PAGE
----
HU: We believe the model we are creating is incredibly disruptive to the way cross-border payments are done for a certain segment. That is the low value, high volume segment. If you want to move a $40 million payment from point A to point B, we can do it, but that’s not where our value-added is. It’s in the higher volume payments going into many countries. And in those, while I said we are very disruptive, ironically, we are disruptive without being competitive.

Our whole model is based on a partnership model. We are creating a white-labeled solution to offer to the incumbents because that’s the way we will get the maximum scale out of the industry. We want to be a deep expert in a highly complex field that’s very narrowly focused. We partner with the incumbents, take out the inefficiencies in the model, but allow them to serve their customers in a better way.

 

KW: When you say low value/high volume, are you talking about disbursements or commerce – what specifically are the use cases you’re solving for?

HU: When people talk about payments these days, there’s a lot of attention, but if you take the total of all of the conversations, it probably adds up to 15 percent of the payment volume. They’re all talking about consumer focus, mobile wallets, remittances, and some e-commerce. But if you really look at the broad volume of payments that go through on a global basis, it’s about 6 or 7 or 8 times all of those combined because it deals with every element of payments – invoice settlements, pension payments, payroll, trade, remittances, eCommerce and more. There isn’t a segment that we don’t touch.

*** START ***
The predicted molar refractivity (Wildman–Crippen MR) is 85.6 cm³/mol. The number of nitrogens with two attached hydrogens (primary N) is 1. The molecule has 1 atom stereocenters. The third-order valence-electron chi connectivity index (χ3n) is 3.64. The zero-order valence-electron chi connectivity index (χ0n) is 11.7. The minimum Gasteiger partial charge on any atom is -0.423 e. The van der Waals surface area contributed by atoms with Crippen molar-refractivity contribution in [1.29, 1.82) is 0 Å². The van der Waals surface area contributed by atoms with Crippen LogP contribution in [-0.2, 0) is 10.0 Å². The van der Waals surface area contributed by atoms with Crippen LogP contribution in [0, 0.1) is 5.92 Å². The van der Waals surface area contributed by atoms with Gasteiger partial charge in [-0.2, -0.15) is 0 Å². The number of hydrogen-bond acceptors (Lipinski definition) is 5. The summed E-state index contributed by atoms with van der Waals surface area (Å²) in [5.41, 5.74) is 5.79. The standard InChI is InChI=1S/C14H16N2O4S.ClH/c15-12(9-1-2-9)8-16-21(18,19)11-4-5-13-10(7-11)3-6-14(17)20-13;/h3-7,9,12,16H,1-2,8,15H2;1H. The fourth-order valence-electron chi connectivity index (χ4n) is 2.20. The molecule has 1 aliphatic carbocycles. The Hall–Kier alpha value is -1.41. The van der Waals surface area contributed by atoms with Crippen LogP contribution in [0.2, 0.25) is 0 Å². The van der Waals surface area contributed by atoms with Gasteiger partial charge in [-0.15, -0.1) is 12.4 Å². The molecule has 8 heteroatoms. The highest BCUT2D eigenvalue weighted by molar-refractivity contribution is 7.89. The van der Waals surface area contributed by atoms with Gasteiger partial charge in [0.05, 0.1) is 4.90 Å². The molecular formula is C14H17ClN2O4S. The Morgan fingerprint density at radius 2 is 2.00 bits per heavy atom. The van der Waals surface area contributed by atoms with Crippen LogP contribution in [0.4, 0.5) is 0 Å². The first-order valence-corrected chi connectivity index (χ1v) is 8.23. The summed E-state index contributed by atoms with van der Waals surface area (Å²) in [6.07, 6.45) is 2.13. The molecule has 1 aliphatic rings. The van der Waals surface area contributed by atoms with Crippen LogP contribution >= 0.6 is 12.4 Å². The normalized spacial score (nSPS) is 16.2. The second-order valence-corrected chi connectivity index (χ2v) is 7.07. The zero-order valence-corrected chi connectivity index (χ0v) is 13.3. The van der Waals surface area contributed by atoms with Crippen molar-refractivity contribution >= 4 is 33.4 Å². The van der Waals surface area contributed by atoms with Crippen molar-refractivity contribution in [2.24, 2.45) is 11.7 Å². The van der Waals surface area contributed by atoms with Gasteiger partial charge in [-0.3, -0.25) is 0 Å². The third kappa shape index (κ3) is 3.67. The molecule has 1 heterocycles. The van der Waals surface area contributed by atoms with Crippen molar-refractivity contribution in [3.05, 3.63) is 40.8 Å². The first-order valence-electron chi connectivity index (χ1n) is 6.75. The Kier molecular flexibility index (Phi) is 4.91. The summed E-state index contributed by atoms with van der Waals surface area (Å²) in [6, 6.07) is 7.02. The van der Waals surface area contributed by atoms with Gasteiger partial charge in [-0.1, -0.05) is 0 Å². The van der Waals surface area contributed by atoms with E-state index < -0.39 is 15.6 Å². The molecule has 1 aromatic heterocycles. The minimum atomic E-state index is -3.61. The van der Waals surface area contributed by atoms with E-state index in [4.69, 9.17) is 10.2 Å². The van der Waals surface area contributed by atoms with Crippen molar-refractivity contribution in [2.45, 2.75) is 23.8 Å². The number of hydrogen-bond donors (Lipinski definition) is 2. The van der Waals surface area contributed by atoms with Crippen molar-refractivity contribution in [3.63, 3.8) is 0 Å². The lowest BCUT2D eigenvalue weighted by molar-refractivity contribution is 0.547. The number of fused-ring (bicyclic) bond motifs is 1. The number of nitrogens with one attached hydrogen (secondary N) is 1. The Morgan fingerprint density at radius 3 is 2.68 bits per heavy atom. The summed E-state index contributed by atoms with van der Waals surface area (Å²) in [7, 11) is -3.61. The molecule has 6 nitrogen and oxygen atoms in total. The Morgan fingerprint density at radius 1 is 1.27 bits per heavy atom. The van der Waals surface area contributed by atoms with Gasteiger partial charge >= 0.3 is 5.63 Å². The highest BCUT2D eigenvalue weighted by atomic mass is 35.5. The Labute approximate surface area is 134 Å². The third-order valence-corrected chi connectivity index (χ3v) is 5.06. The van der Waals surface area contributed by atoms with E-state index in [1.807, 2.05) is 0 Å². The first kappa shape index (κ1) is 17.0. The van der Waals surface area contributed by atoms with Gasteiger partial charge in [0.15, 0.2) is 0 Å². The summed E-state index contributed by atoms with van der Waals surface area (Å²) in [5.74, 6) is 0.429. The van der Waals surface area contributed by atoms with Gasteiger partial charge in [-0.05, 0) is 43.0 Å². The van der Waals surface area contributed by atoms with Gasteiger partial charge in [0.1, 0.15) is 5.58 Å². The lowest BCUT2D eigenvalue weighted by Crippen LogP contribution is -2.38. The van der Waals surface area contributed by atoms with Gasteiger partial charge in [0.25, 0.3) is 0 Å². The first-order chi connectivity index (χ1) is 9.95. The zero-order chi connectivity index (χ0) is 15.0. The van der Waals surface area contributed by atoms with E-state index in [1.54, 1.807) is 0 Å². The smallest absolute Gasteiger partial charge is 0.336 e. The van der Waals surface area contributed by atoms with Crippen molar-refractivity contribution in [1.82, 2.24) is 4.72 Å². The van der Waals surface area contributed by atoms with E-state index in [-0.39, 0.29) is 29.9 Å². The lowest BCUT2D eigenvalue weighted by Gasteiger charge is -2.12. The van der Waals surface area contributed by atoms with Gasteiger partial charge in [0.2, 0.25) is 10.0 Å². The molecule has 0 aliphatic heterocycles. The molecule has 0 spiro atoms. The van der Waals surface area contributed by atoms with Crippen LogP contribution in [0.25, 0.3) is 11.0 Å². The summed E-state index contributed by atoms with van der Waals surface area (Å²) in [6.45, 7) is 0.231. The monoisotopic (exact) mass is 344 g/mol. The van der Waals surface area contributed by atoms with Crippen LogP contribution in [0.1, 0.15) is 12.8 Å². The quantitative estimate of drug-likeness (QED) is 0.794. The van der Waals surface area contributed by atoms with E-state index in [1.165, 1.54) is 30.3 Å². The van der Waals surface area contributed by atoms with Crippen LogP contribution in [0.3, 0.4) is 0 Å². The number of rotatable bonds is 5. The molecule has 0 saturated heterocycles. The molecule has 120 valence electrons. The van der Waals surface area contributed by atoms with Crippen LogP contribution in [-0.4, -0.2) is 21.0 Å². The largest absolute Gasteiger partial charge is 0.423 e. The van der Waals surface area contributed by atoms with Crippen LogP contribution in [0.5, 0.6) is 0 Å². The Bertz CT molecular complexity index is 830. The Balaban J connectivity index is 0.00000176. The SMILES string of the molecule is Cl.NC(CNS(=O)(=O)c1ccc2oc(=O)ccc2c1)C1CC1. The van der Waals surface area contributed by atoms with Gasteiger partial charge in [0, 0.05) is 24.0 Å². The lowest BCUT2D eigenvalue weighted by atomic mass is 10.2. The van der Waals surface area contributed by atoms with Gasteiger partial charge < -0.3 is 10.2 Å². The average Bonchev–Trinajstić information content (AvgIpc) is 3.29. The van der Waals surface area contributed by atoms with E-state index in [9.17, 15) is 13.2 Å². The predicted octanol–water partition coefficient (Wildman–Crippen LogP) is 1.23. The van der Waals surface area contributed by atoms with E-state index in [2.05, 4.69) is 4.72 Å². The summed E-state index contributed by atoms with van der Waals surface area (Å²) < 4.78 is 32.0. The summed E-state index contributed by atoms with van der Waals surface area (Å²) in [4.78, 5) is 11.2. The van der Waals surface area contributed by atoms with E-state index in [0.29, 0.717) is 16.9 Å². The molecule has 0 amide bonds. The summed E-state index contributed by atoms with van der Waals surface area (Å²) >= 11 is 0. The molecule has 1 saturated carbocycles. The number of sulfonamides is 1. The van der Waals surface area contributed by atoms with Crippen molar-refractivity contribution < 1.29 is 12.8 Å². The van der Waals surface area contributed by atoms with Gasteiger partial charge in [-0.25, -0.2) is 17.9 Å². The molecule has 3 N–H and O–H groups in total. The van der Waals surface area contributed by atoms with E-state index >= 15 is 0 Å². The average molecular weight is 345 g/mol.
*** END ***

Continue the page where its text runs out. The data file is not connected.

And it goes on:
KW: Is there a particular niche where you’re seeing a lot of demand today, has that changed in the last 12-24 months, and do you anticipate changes in the next 3 or so years? How do you see the market evolving?

HU: The only thing I would say that is different is that we don’t focus on a narrow niche from a segment perspective, because we believe that what we do from a low value, high volume perspective probably addresses 80-90 percent of the cross-border payments. Where we are narrow is in terms of the functionality of what we do – if you try to do everything for everyone, in a very large volume, you will fail.

We have chosen to be an expert in a highly regulated and focused area, so the niche is delivering payments from point A to point B, but we won’t get into our customers’ business. We don’t deal with consumers or corporates – we’re trying to go to the highest level of aggregation to do those payments.

What we’re seeing is acceptance increasing. When we first went down this path, and we went to a company and said there was a new way of doing cross-border payments using a concept called global ACH, they would look at us like we were crazy because payments have been done in the same way for decades. Convincing someone to change the way they do it, particularly in a risk averse, highly conservative, highly regulated industry like banking was very difficult.

When we fast-forward to today, where we have 2 of the top 10 banks in the world, 4 of the top 20 banks in the U.S., and some of the most sophisticated financial institutions in the world as clients of ours, we’re seeing the attitude toward what we’re offering move from skepticism to one of acceptance and realization. Not only is it needed, it also works well.

 

KW: So “Global ACH” acts as the rails that you’ve set down, correct?